June 18, 2012
New Directions In Health Care
By Michael D. Shaw
This column has suggested—on more than one occasion—that the current disease care model of what we call “health care” cannot possibly be sustained. There is simply not enough money available to support a system in which the lion’s share of expenditures is devoted to acute care, with virtually nothing being spent on preventive medicine, i.e. HEALTH care. To make matters worse, the dollars spent in acute care vastly favor procedural rather than cognitive medicine.
More than that, while it might be fair to call such diagnostic tests as colonoscopies and mammograms “preventive,” they are still clearly procedures, are expensive, and comprise a disproportionate share of expenditures on preventive medicine. According to the University of New Mexico School of Medicine: Preventive medicine is the medical specialty which focuses on the promotion, protection, and maintenance of health and well-being, the prevention of disease and disability, and the premature death of individuals in defined populations.
In April, 2009, the Robert Wood Johnson Foundation’s Commission to Build a Healthier America issued a comprehensive 126-page report entitled “Beyond Health Care: New Directions to a Healthier America.” The report throws down this gauntlet:
For the first time in our history, the United States is raising a generation of children who may live sicker, shorter lives than their parents. We must act now to reverse this trend. Why aren’t Americans among the healthiest people in the world? Why are some Americans so much healthier than others? What can be done to create opportunities for all Americans to live long and healthy lives?
Underscoring the futility of the “disease care” model, the report emphatically states that “health is more than [conventional] health care.”
Although medical care is essential for relieving suffering and curing illness, only an estimated 10 to 15 percent of preventable mortality has been attributed to medical care. A person’s health and likelihood of becoming sick and dying prematurely are greatly influenced by powerful social factors such as education and income and the quality of neighborhood environments. These social determinants of health can have profound effects.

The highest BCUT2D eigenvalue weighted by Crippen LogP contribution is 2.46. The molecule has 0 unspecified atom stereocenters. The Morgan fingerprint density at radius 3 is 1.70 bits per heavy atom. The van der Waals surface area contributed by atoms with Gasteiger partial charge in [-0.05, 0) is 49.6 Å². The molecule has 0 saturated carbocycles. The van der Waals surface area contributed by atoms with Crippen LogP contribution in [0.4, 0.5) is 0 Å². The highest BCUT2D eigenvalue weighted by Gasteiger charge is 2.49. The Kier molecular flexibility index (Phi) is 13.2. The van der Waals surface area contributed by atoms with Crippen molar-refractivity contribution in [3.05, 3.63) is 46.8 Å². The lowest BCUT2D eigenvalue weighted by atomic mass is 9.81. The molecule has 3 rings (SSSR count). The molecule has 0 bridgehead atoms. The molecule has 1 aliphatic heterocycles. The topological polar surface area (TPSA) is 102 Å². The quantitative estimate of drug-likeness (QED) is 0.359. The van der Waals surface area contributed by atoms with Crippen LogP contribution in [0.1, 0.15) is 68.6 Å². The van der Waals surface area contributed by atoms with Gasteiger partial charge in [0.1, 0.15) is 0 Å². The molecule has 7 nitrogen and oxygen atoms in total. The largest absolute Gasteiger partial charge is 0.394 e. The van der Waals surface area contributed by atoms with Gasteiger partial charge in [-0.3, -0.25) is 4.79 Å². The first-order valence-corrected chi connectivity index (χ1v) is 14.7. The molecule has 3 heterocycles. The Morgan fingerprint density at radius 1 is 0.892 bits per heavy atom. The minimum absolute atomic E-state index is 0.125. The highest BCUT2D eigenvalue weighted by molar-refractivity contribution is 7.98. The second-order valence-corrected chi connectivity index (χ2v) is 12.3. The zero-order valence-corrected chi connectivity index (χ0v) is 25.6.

Much has been said about our society’s ironic turn of events whereby poor people have a greater chance than others of being obese. It is one thing to press for improved physical access to healthier foods, but it is another to make them affordable. A true health care policy would transfer some of the gigantic agricultural subsides to healthy fruits and vegetables.
Of course, there is no shortage of debate as to what constitutes a healthy diet. Among other things, there are many authorities who question our obsession (via the Feds and most disease trade associations) with a low-fat/higher carbohydrate diet—especially since it certainly is not preventing obesity, and is surely not helpful for those with type 2 diabetes!
Besides big picture new directions in health care, individual people are pursuing new directions, as well. There are many physicians who are burned-out and disappointed with our current system. One primary care doctor told me of his frustration in practicing what he called “Whac-A-Mole medicine,” wondering how many people he was really helping. In the current environment, some docs have left the field altogether, but others have made the switch to preventive medicine, and tell me they feel re-energized.
I spoke recently with Kacy Andrews, CEO of the International Academy of Film and Television. Founded in 2004, with its first facility in the Philippines, IAFT now also has campuses in Los Angeles, Miami, and Hong Kong. Notably, in August, 2010, when The Hollywood Reporter looked at international film schools, IAFT was named one of the best.
Kacy mentioned individuals with day jobs in health care, who came to IAFT to improve their communications skills, and possibly to pursue their own dreams in film and television. “If you’ve taken one of our courses, you should be able to put together a great presentation on behalf of your institution. Or, if you do choose to outsource the production, you will be in a much better position to manage the project.”
Kacy referred me to Irena Byriel, one of IAFT’s current students, and a former allied health professional with a passion for communications…
I am now Student Representative at IAFT and am in my last term. I can honestly say that it has been a life-changing experience. It is here that I get to explore communication in all of its elements. Rubbing shoulders with other students from different ethnicities and backgrounds makes things more interesting and has really broadened my outlook on life. Aside from school I now produce, write, and host my own television show with a local network, which I absolutely love and will continue after I graduate.
Irena also related an excellent piece of advice she received some years ago : May you be driven by your passions and not by your fears. Well said. A little more passion and less fear on the part of health care practitioners would be most welcome.